Santa Fe, NM – The New Mexico Department of Homeland Security and Emergency Management (DHSEM) is urging New Mexicans to be advised of potentially severe weather beginning today and continuing through early next week. The National Weather Service (NWS) has forecast heavy rainfall for large portions of western and central New Mexico in the next 24 hours, and storms are expected to continue through to eastern New Mexico in the coming days.
“Please be prepared for heavy rainfall, flash flooding, and potential road closures throughout this week,” said DHSEM Secretary Bianca Ortiz Wertheim. “This has been a very active monsoon season for New Mexico, and with 10 state disaster declarations in the last three months, our communities need to be prepared. If you can avoid driving during storms, please do so. And never attempt to cross flowing streams, as even a foot of running water can cause most vehicles to be carried away. Remember, turn around, don’t drown.”
According to today’s hazard report from NWS Albuquerque:
- Today and Tonight: “A surge of deep subtropical moisture is entering western and central New Mexico today, spreading into more eastern areas of the state tonight. The abundant moisture will lead to increased rainfall chances with some areas of locally heavy rainfall and flash flooding possible. Recent wildfire burn scars and any areas that receive repeated rounds of rainfall will be most susceptible to flash flooding.”
- Thursday through Tuesday: “Scattered to numerous thunderstorms will redevelop during the afternoons and evenings Thursday through Saturday with the locally heavy rainfall threat persisting, mostly in southwestern, south central, central and east central parts of the state.”
- “Thunderstorm chances will reduce each day for the remainder of the holiday weekend and into early next week.”
New Mexicans are advised to monitor weather conditions with the help of the NWS at weather.gov and road conditions by dialing the New Mexico Road Advisory Hotline at 5-1-1 or by visiting nmroads.com. DHSEM also advises New Mexicans to consider the following safety measures:
Before a flood:
- Make a plan for your household, including your pets, so that you and your family know what to do, where to go, and what you will need to protect yourselves from flooding. Learn and practice evacuation routes, shelter plans, and flash flood response.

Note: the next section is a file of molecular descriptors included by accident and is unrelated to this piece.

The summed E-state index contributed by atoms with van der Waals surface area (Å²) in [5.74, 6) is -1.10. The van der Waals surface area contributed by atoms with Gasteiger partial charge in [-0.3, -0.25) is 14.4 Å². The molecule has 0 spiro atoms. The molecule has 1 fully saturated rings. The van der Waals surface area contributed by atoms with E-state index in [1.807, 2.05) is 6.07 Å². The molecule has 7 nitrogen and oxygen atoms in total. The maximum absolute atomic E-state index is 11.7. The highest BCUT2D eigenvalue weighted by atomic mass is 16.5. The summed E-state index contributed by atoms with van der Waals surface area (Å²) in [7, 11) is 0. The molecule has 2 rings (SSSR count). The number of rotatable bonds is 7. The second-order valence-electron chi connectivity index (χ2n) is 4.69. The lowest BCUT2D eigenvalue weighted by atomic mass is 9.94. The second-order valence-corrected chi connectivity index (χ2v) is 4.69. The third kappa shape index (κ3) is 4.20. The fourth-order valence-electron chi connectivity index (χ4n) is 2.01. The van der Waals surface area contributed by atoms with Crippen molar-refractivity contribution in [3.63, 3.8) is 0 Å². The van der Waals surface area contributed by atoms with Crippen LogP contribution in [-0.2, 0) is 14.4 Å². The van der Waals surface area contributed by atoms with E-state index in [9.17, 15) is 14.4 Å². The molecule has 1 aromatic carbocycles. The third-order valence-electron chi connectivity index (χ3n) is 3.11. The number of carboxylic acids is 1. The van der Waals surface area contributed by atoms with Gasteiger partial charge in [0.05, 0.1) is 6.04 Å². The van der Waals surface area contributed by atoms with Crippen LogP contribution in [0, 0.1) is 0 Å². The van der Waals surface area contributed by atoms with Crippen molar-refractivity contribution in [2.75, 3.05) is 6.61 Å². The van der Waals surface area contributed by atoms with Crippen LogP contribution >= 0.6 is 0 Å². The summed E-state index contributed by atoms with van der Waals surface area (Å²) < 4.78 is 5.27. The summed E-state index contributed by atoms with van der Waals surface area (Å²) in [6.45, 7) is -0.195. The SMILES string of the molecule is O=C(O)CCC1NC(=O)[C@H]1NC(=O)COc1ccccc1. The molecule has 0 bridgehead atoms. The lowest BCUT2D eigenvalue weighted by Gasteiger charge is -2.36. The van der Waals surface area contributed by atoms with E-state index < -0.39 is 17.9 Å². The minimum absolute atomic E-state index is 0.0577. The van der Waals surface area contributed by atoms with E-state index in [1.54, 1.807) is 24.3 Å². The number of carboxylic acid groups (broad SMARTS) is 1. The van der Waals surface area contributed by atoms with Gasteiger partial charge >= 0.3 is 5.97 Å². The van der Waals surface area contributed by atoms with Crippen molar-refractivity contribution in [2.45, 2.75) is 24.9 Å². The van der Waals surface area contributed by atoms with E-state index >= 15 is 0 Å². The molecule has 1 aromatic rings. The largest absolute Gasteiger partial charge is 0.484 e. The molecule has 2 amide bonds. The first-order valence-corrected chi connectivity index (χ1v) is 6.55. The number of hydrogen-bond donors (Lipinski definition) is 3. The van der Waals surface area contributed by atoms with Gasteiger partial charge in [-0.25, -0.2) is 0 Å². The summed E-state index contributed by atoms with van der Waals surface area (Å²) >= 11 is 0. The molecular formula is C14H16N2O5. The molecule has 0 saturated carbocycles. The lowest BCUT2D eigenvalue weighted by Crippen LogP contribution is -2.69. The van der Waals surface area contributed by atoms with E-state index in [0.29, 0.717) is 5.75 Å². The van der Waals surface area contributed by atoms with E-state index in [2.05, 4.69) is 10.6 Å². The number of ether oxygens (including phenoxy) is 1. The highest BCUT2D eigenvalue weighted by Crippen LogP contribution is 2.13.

- Gather supplies, including three gallons of water, a first aid kit, a stock of food that requires no cooking or refrigeration, a battery-operated radio, flashlights, extra batteries, necessary medications, and a back-up power source.
- Purchase or renew flood insurance. Homeowner’s insurance typically does not cover flooding. Information on flood insurance through The National Flood Insurance Program (NFIP) is available at floodsmart.gov. While there is usually a 30- day waiting period for an NFIP insurance policy to go into effect, this wait may be waived in the event of flooding after a wildfire.
During a flood:
- Evacuate immediately, if told to evacuate. Never drive around barricades. Local responders use them to safely direct traffic out of flooded areas.
- Stay off bridges over fast-moving water. Fast-moving water can wash bridges away without warning.
- Do not walk, swim, or drive through flood waters. Turn Around. Don’t Drown!
After a flood:
- Avoid driving except in emergencies.
- Wear heavy work gloves, protective clothing, and boots during clean up, and use appropriate face coverings or masks if cleaning mold or other debris.
- Be aware of the risk of electrocution. Do not touch electrical equipment if it is wet or if you are standing in water. Turn off the electricity to prevent electric shock if it is safe to do so.
- Avoid wading in floodwater, which can be contaminated and contain dangerous debris. Underground or downed power lines can also electrically charge the water.
Residents can also contact local emergency managers for help obtaining sandbags – a simple but effective tool for diverting flood waters around buildings. In recent months, DHSEM has delivered more than 400,000 sandbags across the state. Detailed instructions from the U.S. Army Corps of Engineers for filling and placing sandbags are available here.
Lastly, residents who have been affected by severe flooding can contact the American Red Cross of New Mexico for emergency support and recovery planning at 1-800-842-7349.
DHSEM works to protect the people of New Mexico and the nation through a comprehensive and coordinated program of mitigating hazards, preparing for emergencies, preventing attacks, and recovering from disasters.